I firmly believe we are called to have fellowship and relationship with other humans. We were not created to live life or do life alone. However, it’s very important to understand the key difference between needing people, and NEEDING people. I know, it sounds like I just repeated the same words, but I promise the emphasis matters!
Needing people, in a healthy and godly way, is biblicaly mandated, and orchestrated beautifully by Christ himself.
John 15:12-15 “This is my commandment, that you love one another as I have loved you. Greater love has no one than this, that someone lay down his life for his friends. You are my friends if you do what I command you. No longer do I call you servants, for the servant does not know what his master is doing; but I have called you friends, for all that I have heard from my Father I have made known to you.”
Jesus, the only righteous (and might I add WHOLE) person to ever walk this planet understood the need for friends and fellowship. He himself had friends, close personal companions with whom he shared his life. It is no mistake that Christ identified with the very human need for companionship: it is God’s design for our lives.
Often, because we have been emotionally hurt by people and scars don’t easily fade, we can find ourselves denying the need for human interaction. This can look one of two ways: isolation or obsession. It is easy to isolate from society when even one person has hurt you: trust me, I know! I recall several different seasons in my life where I threw myself into books or television, shunning my phone, shunning my friends, and turning my back on the world, only to find I was even more hurt in the process. I have also encountered seasons of obsession: times where I have been longing for and obsessed with friendship or relationship, only to be left wanting and feeling empty for the lack that I felt.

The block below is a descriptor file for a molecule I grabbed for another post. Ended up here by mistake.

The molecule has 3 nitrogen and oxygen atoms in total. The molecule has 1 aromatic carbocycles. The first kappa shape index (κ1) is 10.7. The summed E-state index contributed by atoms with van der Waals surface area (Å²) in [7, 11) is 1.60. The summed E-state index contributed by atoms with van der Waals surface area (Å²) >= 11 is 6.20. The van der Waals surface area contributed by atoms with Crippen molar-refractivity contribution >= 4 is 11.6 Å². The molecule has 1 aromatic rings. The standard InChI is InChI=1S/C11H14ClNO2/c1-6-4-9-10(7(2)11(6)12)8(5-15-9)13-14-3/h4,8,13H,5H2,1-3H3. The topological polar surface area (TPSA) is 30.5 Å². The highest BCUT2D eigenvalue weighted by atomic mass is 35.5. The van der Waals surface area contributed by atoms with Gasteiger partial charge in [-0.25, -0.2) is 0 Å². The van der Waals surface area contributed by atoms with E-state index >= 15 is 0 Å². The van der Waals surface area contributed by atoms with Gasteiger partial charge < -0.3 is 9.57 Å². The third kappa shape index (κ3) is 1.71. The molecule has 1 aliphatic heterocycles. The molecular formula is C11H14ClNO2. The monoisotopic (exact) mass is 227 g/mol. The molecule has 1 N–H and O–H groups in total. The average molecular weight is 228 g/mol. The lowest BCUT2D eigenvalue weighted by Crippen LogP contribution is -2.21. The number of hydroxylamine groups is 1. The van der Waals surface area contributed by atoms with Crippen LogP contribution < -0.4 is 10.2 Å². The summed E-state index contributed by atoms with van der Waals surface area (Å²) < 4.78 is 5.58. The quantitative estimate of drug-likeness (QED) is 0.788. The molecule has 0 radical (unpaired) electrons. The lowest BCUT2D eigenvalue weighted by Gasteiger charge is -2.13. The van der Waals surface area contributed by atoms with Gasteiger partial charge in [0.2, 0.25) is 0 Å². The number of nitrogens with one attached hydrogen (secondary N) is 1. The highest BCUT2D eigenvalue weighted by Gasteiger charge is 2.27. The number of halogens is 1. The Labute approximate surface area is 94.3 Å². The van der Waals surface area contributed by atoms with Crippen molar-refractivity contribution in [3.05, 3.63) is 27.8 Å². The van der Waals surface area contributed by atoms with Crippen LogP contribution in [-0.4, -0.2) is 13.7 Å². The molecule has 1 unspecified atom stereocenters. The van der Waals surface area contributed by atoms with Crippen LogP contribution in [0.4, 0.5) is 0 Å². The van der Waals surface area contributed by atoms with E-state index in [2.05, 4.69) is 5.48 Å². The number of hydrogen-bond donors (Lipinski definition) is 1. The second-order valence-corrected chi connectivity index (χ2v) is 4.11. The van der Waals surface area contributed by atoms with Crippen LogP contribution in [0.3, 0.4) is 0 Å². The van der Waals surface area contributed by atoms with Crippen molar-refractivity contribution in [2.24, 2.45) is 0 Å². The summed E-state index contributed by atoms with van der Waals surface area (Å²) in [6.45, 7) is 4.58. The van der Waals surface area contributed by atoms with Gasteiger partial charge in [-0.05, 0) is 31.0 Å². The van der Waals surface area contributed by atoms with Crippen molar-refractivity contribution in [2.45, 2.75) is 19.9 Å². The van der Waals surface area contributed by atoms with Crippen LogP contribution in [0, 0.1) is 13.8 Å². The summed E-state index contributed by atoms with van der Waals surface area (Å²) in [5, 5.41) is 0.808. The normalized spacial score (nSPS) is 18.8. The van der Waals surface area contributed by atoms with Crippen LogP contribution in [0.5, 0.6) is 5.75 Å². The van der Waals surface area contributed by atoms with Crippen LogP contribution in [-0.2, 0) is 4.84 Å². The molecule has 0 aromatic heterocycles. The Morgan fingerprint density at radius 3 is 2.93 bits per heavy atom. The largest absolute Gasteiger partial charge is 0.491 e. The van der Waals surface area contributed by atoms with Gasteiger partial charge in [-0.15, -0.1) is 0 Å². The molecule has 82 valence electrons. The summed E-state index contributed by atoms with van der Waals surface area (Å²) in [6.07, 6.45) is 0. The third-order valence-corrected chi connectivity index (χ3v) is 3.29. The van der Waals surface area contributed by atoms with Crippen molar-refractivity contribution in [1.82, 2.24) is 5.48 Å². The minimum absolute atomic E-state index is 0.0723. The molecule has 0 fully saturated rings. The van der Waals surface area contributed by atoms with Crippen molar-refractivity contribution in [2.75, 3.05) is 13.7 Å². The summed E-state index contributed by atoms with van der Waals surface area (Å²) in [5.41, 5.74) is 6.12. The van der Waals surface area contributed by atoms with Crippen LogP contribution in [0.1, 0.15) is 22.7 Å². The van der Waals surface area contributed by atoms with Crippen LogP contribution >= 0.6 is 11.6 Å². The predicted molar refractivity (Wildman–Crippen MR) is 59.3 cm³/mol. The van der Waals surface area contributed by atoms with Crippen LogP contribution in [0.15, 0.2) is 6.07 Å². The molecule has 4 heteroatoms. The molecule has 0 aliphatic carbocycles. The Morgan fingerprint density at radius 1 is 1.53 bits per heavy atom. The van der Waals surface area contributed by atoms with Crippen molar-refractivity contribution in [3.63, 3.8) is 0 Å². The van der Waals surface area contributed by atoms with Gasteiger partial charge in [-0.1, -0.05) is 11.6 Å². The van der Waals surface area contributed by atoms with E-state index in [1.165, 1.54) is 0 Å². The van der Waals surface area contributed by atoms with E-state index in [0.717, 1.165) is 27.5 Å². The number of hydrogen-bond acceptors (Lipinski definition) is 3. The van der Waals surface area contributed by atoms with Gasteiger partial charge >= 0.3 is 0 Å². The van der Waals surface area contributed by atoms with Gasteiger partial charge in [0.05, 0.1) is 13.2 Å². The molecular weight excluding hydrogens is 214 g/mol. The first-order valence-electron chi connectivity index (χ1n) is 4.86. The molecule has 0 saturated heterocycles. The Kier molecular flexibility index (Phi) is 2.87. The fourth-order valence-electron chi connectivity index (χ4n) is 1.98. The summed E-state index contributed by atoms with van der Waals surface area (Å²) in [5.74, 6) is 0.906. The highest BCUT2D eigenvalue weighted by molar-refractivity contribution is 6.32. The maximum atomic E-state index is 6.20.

And that obsession, that emptiness, THAT is the difference between needing and NEEDING. When we look to other people to compliment and add to our lives, we recognize a need to not experience life alone. When we look to other people to complete and validate our lives, that is when we are operating in unhealthy NEED, and in danger of causing more pain for ourselves than good.
Something to think about: when you’re sitting alone on your couch, do you feel calm or anxious? When it’s Friday night and you don’t have plans with anyone, do you feel at rest or restless? In other words, when you have moments of quiet, when you’re alone with yourself, do you like the company you keep, or do you feel you NEED someone else to make your moments worthwhile? Because ultimately, your relationship with yourself is the one you’ll be walking in the longest, and if you’re not content with that company, who can anyone else fill that void?
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Until next time, I send my love!